“The learning curve” seems to be the phrase coming from the mouths of just about the entire USF football coaching staff.
With a new staff going into next season along with some new faces on the field, the curve is to be expected
As “Dirt Road Anthem,” by country artist Jason Aldean, featuring Ludacris, blasted from the stereo onto the field, players ran out with coordinators to hit drills at the 50-yard line.
They all knew that come their first scrimmage Saturday, they would be expected to “do something,” as Taggart has reiterated since he arrived.
The music crooned.
“Yeah, I’m chillin’ on a dirt road. Laid back swerving like I’m George Jones…”
As the music started to fade, pads could be heard slamming against each other as coaches and players alike yelled in excitement.
While coach Willie Taggart has the job of overseeing the whole team, offensive coordinator Walt Wells and defensive coordinator Chuck Bresnahan get a closer look at some of the elements that will define the team next season
After about 10 to 15 minutes of hitting, it was time for Bresnahan, the former coach of four different NFL teams over the span of eight seasons, to roam the field to see who was going to stand out in practice.
“This whole spring ball is going to be an evaluation period for us,” he said. “The one thing that stood out right now is that we are athletic and we can run. But we still have a big learning curve to go over. Right now, we’re making progress, but we still have a long way to go.”
Bresnahan said he would keep quiet about who stood out on the defense. With the scrimmage still days away and the Spring Game on April 13, he said didn’t feel the need to single anyone out. In his mind, it’s still going to take some time before he does.
“I’m going to give it another three or four practices before I start singling people out,” he said. “I would rather look at it as a collective group then start to see the skill set of the unit to mold the system around those guys.”
What he did share, however, was the leadership of senior defensive linemen Luke Sager.
“If I did have to single somebody out leadership-wise it would be Luke Sager,” he said.
After starting all 12 games last season, posting a career-high 13 tackles, Sager’s athletic ability was on display.
The 6-foot-3, 275 pound linemen said he plans to continue his big role on the defense heading into next season.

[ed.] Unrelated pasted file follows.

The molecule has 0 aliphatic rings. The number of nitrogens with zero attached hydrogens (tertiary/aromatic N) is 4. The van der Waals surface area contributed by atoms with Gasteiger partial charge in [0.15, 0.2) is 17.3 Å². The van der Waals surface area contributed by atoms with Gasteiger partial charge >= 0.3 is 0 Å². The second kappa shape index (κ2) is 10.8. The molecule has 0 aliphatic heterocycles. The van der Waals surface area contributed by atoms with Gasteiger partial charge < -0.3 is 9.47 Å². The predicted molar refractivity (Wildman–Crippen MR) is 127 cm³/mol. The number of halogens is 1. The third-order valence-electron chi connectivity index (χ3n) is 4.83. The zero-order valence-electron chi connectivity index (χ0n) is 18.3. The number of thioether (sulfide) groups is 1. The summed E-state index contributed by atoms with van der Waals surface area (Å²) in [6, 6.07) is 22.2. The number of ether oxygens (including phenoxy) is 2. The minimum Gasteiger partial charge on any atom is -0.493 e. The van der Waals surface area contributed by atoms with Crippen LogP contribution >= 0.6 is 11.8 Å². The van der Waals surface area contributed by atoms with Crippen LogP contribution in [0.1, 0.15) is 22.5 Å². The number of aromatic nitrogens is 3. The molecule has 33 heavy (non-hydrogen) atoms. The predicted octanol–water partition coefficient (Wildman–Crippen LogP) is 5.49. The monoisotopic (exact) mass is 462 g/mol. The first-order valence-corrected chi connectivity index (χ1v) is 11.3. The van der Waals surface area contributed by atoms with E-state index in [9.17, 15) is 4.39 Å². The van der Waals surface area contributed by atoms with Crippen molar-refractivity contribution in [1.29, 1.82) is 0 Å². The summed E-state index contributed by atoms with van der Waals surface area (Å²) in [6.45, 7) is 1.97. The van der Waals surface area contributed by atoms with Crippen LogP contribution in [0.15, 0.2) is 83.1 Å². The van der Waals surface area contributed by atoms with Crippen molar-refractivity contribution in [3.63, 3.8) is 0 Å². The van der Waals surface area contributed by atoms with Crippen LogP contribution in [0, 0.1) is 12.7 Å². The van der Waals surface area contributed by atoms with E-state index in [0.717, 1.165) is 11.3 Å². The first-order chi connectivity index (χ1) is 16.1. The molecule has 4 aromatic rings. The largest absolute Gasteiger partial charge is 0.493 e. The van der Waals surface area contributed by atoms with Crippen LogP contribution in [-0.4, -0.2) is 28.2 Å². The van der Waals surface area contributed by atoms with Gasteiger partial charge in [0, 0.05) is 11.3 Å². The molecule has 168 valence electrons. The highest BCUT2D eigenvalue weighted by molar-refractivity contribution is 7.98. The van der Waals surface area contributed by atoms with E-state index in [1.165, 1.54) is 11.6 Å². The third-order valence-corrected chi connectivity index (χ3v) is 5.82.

“I definitely want to be an example to the younger guys on how to practice and carry it over to the games,” Sager said.
While Bresnahan stayed with the defense sporting green practice jerseys, Wells jogged to the field to the left, his offense wearing white.
Wells said a few players have taken to the style of play calling quite nicely and quarterbacks such as senior Bobby Eveld and junior Matt Floyd are “a little ahead of the learning curve.”
Rushing on 51 attempts last season for 248 yards (4.9 yards per attempt), senior running back Marcus Shaw has been a coach-favorite from the beginning.
From the time of Taggart’s first press conference, in which he expressed how impressed he was with Shaw’s work ethic, to now, Wells said he can see how the hard work paid off five days into spring practices.
“He’s an athletic guy that could get open with his athletic ability,” Wells said. “What surprised me is how quickly he is learning our system.”
Among the veterans on offense, one young receiver has proved he too can fit in well with the coach’s new system.
Sophomore receiver D’Vario Montgomery, though only catching six passes last season, has taken advantage of the “blank slate” depth chart, fighting for a role on the team. Even with a brand new system, coach and quarterback, Montgomery feels right at home with the offense.
“I think I’m doing pretty well,” Montgomery said. “I’m learning most of the plays pretty well I’m pretty much in the offense.”
While Bresnahan said the defense may remain somewhat of a secret as to who the fans should be looking for on the field next season, it was no secret that the team was pumped up for what is to come.
In the midst of all of all the excitement on both fields, Taggart stood still with his visor, whistle ready to blow.
“Our football team is getting better by the day,” he said